When Our Beautiful Mess Isn’t

Our Beautiful Mess Isn’t

I’m not going to lie. The kids and I have spent a lot of time listening to The Beatles lately. As one who was raised on The Beatles by Baby Boomer parents, I take some satisfaction in hearing all three of my kids belt out “She Loves You” at the top of their lungs while we drive home from school.

They are quite concerned about the spiritual well-being of the remaining members of the group, and Adelade and Sawyer are each currently writing letters to Paul McCartney and Ringo Starr, inviting them to come to our small town for church. But, if the traveling is too much of a hassle, Sawyer advised Ringo, “You don’t even have to come here for church. You could just go to First Baptist London.”

Yesterday in Sunday school, Emerald’s class was studying Paul’s letters to Timothy. As part of her lesson, she was supposed to write a letter to someone who has taught her something, thanking them. And, here is what she came up with:

Not exactly the “Sunday school answer” her teachers were probably looking for. Thankfully, they all have a great sense of humor and seem to be somewhat delighted when kids (especially the pastor’s kids) are a little weird.

Despite the fact that Emerald is possibly corrupting everyone in her Sunday school class, we really do occasionally listen to Christian music. Just a few days ago, I turned on a Christian radio station in time to hear a soundbyte from one of the DJs: “Just remember, nothing in your past is a mistake…if you learned from it.”

While the electric guitar kicked off the next song, I sat there shaking my head, wondering how it is that this is where mainstream Christianity has landed, in a place where sin is nothing more than “beautiful messiness,” where our pasts have to be declared good in order for us to feel that we can be redeemed from them.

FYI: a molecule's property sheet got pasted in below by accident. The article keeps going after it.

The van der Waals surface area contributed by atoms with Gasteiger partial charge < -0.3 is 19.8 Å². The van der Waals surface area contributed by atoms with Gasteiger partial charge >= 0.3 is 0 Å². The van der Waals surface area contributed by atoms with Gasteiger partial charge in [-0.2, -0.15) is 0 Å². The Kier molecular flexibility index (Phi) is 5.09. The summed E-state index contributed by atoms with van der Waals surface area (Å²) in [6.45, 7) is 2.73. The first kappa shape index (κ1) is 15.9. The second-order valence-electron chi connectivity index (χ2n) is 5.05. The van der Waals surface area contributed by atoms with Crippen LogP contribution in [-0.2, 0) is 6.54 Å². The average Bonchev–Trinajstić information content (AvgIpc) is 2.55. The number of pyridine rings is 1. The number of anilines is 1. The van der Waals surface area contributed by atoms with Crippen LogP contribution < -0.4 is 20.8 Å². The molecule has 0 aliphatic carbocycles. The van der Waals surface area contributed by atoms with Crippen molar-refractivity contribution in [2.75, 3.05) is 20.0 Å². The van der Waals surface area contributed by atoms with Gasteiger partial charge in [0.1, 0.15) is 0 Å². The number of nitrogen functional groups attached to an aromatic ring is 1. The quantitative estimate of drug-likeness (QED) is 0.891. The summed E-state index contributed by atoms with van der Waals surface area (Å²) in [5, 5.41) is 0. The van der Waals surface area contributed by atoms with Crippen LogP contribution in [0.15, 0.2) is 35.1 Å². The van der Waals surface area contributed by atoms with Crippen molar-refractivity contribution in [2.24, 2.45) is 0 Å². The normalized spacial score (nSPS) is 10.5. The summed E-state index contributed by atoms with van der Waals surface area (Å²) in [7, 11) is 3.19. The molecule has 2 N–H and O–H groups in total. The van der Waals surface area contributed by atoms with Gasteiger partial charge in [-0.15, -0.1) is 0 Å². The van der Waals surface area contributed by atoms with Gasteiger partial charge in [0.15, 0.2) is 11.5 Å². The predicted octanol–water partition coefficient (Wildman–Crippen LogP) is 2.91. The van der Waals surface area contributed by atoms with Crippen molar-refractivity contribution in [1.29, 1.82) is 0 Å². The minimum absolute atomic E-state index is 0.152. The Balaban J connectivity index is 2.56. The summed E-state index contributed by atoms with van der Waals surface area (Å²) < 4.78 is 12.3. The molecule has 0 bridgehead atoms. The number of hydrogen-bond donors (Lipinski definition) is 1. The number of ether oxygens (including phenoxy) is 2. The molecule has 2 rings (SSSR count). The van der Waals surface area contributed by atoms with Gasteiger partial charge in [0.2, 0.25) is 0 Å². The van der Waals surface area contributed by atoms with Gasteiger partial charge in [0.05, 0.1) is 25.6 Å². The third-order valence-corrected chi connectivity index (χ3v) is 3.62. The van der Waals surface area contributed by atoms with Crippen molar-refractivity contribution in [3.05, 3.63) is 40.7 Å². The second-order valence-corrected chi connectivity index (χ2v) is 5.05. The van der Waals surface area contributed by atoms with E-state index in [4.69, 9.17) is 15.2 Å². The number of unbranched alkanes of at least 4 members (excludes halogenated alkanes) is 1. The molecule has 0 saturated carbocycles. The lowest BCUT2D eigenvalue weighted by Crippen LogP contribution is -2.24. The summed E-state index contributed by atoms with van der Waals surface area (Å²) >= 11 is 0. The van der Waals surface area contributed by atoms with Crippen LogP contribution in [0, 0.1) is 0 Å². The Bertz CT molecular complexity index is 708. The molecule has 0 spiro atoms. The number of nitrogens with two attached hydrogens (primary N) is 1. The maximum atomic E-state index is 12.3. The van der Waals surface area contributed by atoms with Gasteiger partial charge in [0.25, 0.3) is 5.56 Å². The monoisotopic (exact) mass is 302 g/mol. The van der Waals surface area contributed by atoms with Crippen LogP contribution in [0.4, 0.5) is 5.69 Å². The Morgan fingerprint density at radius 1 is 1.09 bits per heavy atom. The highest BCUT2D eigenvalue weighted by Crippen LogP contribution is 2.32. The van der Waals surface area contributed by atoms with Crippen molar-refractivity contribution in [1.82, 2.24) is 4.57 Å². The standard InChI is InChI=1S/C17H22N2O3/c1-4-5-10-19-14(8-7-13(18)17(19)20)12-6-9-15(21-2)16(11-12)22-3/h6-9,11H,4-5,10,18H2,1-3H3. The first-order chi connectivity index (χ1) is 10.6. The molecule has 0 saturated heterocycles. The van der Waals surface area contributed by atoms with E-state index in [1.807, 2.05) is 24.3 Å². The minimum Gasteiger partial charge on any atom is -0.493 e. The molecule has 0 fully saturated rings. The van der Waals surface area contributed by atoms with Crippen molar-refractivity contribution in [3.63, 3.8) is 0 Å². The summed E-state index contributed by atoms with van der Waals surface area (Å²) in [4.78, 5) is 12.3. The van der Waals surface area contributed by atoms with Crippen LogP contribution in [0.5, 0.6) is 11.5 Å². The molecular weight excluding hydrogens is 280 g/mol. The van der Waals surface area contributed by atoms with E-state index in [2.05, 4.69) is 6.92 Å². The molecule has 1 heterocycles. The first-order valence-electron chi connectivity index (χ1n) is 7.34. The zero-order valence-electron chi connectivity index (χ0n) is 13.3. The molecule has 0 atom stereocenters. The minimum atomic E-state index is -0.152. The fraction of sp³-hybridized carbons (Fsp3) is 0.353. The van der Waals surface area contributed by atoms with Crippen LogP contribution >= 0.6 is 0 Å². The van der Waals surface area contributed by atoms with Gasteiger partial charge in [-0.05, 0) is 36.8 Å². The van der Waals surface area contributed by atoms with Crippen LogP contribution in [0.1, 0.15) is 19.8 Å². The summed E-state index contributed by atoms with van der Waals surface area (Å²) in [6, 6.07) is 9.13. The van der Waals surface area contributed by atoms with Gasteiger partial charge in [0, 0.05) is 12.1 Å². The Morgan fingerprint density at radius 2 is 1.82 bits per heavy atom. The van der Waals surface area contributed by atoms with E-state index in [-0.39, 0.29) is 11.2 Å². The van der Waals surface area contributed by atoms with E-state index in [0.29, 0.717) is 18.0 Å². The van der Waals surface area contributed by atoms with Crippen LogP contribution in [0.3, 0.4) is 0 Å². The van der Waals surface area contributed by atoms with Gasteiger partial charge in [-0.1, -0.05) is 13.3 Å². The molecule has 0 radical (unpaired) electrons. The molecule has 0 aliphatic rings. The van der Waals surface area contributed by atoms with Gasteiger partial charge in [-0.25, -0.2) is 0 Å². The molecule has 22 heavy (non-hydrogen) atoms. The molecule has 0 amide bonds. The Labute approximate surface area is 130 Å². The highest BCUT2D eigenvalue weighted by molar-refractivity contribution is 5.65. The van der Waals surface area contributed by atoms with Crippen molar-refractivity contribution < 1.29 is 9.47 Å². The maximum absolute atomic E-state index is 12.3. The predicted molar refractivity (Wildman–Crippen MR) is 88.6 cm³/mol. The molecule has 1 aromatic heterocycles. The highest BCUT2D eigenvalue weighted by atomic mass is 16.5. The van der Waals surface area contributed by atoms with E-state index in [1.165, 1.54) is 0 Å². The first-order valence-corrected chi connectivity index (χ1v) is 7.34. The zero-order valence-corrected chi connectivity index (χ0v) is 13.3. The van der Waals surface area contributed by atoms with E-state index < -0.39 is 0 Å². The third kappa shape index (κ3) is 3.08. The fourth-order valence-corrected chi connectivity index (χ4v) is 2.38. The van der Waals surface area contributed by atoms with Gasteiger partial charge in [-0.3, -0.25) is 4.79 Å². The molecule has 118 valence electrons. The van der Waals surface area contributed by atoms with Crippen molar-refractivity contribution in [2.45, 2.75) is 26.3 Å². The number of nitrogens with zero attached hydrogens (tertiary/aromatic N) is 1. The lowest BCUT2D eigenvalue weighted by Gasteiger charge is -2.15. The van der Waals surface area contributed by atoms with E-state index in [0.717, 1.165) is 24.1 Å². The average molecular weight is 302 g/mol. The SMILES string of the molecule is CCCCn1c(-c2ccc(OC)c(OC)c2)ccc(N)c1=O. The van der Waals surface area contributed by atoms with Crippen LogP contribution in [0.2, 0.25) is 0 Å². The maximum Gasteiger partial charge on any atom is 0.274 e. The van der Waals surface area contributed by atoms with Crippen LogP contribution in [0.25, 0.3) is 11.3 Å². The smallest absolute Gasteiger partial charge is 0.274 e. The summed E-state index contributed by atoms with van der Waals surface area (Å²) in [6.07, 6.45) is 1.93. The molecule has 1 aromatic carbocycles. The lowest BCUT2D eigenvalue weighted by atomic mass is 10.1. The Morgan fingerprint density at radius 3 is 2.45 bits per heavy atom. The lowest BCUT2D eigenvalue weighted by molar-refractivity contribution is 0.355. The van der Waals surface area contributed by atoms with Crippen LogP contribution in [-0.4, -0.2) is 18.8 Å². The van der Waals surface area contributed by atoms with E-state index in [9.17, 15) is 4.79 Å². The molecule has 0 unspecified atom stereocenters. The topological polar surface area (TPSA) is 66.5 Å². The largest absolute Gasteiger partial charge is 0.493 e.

God’s goodness is beautiful. His grace. His redemption. But, our past sin? Our current sin? Ugly. And all a huge, rotten, stinking mistake. If we call it anything else, we are denying our need for a Savior, and we are refusing to live in a posture of repentance and gratefulness for all that God’s love can rescue us from.

Can you imagine David looking at the overwhelming sins of his past and saying that they weren’t mistakes because he learned from them? Instead, he talked about his “broken spirit,” his “broken and contrite heart” (Psalm 51). We don’t have to live under the condemnation of past sin, but we do need to have a proper view of what our sin means in the gospel story, and we don’t ever need to forget how depraved we really are. Once we start dismissing our past (or current) sin as nothing more than a good learning opportunity, then we have lost sight of how much we need Jesus and how far He had to go in order to redeem us in our sinful state. It should always grieve us to know that we sinned against God, even if He gave us a happy ending despite our disobedience. Anything we glean from past mistakes is a gift of the Holy Spirit, but it isn’t a means of justifying what we have done.

We are so desperate to call sin anything else that even our Christian radio stations assure us that there is no such thing as a mistake. Don’t be fooled, friends. Sin is waiting at your door, eager and willing to devour you heart and soul. I know a 12-year-old and a 9-year-old who are willing to write letters to two brilliant old rock stars to tell them the truth about the sin that is killing them. Shouldn’t we be able to expect the same of each other? Of our Christian radio stations and books and pastors? Shouldn’t the church be about truth-telling and truth-believing, and not glossing over sin because that’s what seems most pleasant to do?

Don’t try to turn your sin into a show of you pulling yourself up by your bootstraps, of pride and self-satisfaction. There is plenty in your past and mine that is a mistake, no matter what we learned from it. Sin is wicked and wounds God’s heart. Let’s not ever let ourselves be lulled into believing otherwise.

This article originally appeared here.